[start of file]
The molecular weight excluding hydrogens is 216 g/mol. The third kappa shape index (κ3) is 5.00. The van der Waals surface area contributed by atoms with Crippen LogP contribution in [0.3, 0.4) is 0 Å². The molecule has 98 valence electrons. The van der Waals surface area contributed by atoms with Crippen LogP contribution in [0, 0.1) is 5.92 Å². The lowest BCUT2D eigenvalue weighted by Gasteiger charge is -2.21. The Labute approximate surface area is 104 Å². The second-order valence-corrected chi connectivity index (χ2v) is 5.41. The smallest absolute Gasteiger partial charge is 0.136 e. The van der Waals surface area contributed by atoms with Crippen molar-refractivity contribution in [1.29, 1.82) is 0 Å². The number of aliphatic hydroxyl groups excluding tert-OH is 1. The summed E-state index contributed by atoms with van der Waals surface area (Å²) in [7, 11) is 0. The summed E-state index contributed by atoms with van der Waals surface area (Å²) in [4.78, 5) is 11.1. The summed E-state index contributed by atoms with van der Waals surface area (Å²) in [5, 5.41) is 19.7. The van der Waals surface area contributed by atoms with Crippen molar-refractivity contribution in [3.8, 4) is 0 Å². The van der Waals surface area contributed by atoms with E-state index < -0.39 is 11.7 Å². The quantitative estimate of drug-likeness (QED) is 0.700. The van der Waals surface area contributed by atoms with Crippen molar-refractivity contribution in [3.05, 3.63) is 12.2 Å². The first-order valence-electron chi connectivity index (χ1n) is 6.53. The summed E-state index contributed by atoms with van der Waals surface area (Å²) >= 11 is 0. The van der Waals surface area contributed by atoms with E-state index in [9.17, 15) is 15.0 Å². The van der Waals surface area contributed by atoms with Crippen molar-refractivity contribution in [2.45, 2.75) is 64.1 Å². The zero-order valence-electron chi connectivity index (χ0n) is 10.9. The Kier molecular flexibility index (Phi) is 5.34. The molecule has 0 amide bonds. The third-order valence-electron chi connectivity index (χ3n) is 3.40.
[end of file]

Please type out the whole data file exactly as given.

The molecular weight excluding hydrogens is 216 g/mol. The third kappa shape index (κ3) is 5.00. The van der Waals surface area contributed by atoms with Crippen LogP contribution in [0.3, 0.4) is 0 Å². The molecule has 98 valence electrons. The van der Waals surface area contributed by atoms with Crippen LogP contribution in [0, 0.1) is 5.92 Å². The lowest BCUT2D eigenvalue weighted by Gasteiger charge is -2.21. The Labute approximate surface area is 104 Å². The second-order valence-corrected chi connectivity index (χ2v) is 5.41. The smallest absolute Gasteiger partial charge is 0.136 e. The van der Waals surface area contributed by atoms with Crippen molar-refractivity contribution in [1.29, 1.82) is 0 Å². The number of aliphatic hydroxyl groups excluding tert-OH is 1. The summed E-state index contributed by atoms with van der Waals surface area (Å²) in [7, 11) is 0. The summed E-state index contributed by atoms with van der Waals surface area (Å²) in [4.78, 5) is 11.1. The summed E-state index contributed by atoms with van der Waals surface area (Å²) in [5, 5.41) is 19.7. The van der Waals surface area contributed by atoms with Crippen molar-refractivity contribution in [3.8, 4) is 0 Å². The van der Waals surface area contributed by atoms with E-state index < -0.39 is 11.7 Å². The quantitative estimate of drug-likeness (QED) is 0.700. The van der Waals surface area contributed by atoms with Crippen molar-refractivity contribution in [3.05, 3.63) is 12.2 Å². The first-order valence-electron chi connectivity index (χ1n) is 6.53. The summed E-state index contributed by atoms with van der Waals surface area (Å²) >= 11 is 0. The van der Waals surface area contributed by atoms with E-state index in [9.17, 15) is 15.0 Å². The van der Waals surface area contributed by atoms with Crippen molar-refractivity contribution in [2.45, 2.75) is 64.1 Å². The zero-order valence-electron chi connectivity index (χ0n) is 10.9. The Kier molecular flexibility index (Phi) is 5.34. The molecule has 0 amide bonds. The third-order valence-electron chi connectivity index (χ3n) is 3.40.